Yoon Suk-yeol (R), the presidential nominee of the main opposition People Power Party, welcomes Shin Ji-ye (C) as the senior deputy chair of the Saesidae Preparatory Committee, along with committee chairman Kim Han-gil, at the committee's office in Seoul on Monday. (Yonhap)
A 31-year-old feminist politician joined the campaign of main opposition presidential nominee Yoon Suk-yeol on Monday in a surprise move expected to widen the conservative candidate's appeal among young female voters.
Shin Ji-ye, a vocal feminist who currently heads the non-profit Korean Women's Political Network, was named senior deputy chair of the Saesidae Preparatory Committee, an organization that works directly under Yoon to woo moderates and liberals with an affinity for the conservative People Power Party. "Saesidae" means "new era."
Shin entered politics in 2004 as the leader of a youth movement that demanded the removal of guidelines on student hairstyles at schools. In 2016, she ran for a seat in the National Assembly as a proportional representation candidate of the Green Party.
Most recently, she ran as an independent in the Seoul mayoral by-election in April.
Shin has been vocal about the need to enhance women's rights and recently called for the creation of a women voters' alliance ahead of the March presidential election.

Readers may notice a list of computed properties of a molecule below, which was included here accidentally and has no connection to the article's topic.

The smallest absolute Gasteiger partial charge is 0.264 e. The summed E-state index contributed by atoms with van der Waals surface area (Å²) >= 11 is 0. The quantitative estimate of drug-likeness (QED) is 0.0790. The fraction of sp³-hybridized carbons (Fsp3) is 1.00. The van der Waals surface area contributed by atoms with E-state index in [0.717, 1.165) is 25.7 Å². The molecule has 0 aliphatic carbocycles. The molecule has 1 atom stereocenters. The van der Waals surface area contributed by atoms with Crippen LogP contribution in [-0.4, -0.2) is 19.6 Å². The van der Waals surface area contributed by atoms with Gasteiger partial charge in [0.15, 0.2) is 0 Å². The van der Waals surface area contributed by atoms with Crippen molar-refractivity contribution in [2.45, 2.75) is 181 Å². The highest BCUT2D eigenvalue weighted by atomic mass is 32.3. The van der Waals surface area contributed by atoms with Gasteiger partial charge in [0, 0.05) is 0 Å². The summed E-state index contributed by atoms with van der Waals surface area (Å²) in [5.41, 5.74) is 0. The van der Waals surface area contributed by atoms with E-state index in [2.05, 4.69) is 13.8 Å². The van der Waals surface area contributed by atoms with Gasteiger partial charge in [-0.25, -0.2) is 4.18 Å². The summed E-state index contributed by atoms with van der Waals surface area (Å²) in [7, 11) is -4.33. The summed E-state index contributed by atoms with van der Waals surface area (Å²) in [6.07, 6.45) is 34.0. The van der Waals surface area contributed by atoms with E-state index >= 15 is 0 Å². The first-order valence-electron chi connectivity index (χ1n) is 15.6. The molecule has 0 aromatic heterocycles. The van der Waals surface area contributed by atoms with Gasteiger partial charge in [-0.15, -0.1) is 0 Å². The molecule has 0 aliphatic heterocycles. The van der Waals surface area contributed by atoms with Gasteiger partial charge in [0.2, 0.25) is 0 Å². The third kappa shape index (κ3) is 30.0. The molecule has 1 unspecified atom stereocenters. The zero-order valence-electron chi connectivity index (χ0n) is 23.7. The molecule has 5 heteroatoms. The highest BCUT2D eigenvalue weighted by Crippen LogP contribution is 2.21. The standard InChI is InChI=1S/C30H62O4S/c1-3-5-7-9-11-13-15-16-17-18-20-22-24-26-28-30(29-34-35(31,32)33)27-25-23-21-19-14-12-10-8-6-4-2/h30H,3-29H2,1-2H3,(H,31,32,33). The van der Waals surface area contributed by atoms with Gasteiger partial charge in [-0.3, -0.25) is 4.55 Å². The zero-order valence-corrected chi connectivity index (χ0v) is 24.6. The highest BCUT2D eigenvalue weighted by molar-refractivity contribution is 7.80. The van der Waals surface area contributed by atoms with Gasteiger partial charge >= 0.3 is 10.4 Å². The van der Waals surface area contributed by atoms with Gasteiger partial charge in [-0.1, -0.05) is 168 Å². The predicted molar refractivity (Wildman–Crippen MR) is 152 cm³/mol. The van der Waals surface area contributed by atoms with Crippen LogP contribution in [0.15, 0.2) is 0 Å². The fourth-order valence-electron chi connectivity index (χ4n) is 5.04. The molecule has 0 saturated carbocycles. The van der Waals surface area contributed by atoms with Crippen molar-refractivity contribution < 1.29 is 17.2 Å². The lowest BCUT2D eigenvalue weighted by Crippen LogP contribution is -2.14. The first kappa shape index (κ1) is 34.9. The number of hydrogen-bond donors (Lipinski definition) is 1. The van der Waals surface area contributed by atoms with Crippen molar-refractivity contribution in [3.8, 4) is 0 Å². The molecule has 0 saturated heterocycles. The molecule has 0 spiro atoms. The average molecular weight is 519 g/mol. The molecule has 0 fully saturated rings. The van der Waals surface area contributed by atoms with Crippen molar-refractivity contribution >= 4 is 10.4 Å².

Her decision to join Yoon's campaign came as a surprise because she has often clashed bitterly over gender issues with PPP Chairman Lee Jun-seok, who has advocated for anti-feminist male voters in their 20s.
At a welcome event held for her at the committee's office on Monday, Shin admitted there were many things to consider before deciding to help Yoon's campaign.
"(Yoon) promised to resolve violence against women, address the climate crisis and create a Republic of Korea that overcomes (the division of) left and right and moves forward, so I decided to take part," she said. "I plan to help out a lot in order to open a new era."
Yoon, who also attended the event, said he disagreed with concerns that appointing people of differing creeds will hurt the PPP's identity.
"It's when people with different thoughts come together inside the same political party to debate and reach a decision that the party will be able to realize democracy," he said. (Yonhap)